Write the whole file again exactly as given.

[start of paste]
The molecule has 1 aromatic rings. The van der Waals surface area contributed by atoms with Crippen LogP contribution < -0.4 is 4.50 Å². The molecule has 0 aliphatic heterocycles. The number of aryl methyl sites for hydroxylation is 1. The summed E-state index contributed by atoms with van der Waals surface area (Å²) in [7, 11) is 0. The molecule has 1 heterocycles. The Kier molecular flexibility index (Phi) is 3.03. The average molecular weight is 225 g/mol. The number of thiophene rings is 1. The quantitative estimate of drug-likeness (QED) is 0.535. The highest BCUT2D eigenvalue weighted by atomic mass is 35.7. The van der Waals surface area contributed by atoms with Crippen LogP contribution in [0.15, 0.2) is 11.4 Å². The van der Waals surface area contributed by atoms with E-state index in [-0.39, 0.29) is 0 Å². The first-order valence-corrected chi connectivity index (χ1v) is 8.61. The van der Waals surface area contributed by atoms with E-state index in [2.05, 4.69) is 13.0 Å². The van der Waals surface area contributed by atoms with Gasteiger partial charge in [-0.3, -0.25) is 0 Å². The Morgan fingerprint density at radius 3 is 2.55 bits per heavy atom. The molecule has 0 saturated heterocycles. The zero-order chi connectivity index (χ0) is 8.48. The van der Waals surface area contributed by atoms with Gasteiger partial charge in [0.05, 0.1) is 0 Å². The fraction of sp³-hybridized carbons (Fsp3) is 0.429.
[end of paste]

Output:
The molecule has 1 aromatic rings. The van der Waals surface area contributed by atoms with Crippen LogP contribution < -0.4 is 4.50 Å². The molecule has 0 aliphatic heterocycles. The number of aryl methyl sites for hydroxylation is 1. The summed E-state index contributed by atoms with van der Waals surface area (Å²) in [7, 11) is 0. The molecule has 1 heterocycles. The Kier molecular flexibility index (Phi) is 3.03. The average molecular weight is 225 g/mol. The number of thiophene rings is 1. The quantitative estimate of drug-likeness (QED) is 0.535. The highest BCUT2D eigenvalue weighted by atomic mass is 35.7. The van der Waals surface area contributed by atoms with Crippen LogP contribution in [0.15, 0.2) is 11.4 Å². The van der Waals surface area contributed by atoms with E-state index in [-0.39, 0.29) is 0 Å². The first-order valence-corrected chi connectivity index (χ1v) is 8.61. The van der Waals surface area contributed by atoms with E-state index in [2.05, 4.69) is 13.0 Å². The van der Waals surface area contributed by atoms with Gasteiger partial charge in [-0.3, -0.25) is 0 Å². The Morgan fingerprint density at radius 3 is 2.55 bits per heavy atom. The molecule has 0 saturated heterocycles. The zero-order chi connectivity index (χ0) is 8.48. The van der Waals surface area contributed by atoms with Gasteiger partial charge in [0.05, 0.1) is 0 Å². The fraction of sp³-hybridized carbons (Fsp3) is 0.429.